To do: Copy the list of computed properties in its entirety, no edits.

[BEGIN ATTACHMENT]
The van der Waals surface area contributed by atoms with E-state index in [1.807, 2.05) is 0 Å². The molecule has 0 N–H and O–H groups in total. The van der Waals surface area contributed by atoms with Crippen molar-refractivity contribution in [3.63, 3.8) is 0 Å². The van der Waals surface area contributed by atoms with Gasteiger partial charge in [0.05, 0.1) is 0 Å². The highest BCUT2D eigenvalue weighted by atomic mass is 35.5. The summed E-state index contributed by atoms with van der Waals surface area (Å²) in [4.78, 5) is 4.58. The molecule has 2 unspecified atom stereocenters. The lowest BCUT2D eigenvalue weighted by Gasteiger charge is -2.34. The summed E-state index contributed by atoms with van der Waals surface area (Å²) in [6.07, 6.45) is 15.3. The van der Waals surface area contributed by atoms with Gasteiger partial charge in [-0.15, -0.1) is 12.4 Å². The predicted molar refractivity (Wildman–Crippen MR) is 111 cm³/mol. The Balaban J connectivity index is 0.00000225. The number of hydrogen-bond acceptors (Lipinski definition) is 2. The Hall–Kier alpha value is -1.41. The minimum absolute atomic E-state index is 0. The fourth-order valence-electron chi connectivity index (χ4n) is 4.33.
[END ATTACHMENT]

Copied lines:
The van der Waals surface area contributed by atoms with E-state index in [1.807, 2.05) is 0 Å². The molecule has 0 N–H and O–H groups in total. The van der Waals surface area contributed by atoms with Crippen molar-refractivity contribution in [3.63, 3.8) is 0 Å². The van der Waals surface area contributed by atoms with Gasteiger partial charge in [0.05, 0.1) is 0 Å². The highest BCUT2D eigenvalue weighted by atomic mass is 35.5. The summed E-state index contributed by atoms with van der Waals surface area (Å²) in [4.78, 5) is 4.58. The molecule has 2 unspecified atom stereocenters. The lowest BCUT2D eigenvalue weighted by Gasteiger charge is -2.34. The summed E-state index contributed by atoms with van der Waals surface area (Å²) in [6.07, 6.45) is 15.3. The van der Waals surface area contributed by atoms with Gasteiger partial charge in [-0.15, -0.1) is 12.4 Å². The predicted molar refractivity (Wildman–Crippen MR) is 111 cm³/mol. The Balaban J connectivity index is 0.00000225. The number of hydrogen-bond acceptors (Lipinski definition) is 2. The Hall–Kier alpha value is -1.41. The minimum absolute atomic E-state index is 0. The fourth-order valence-electron chi connectivity index (χ4n) is 4.33.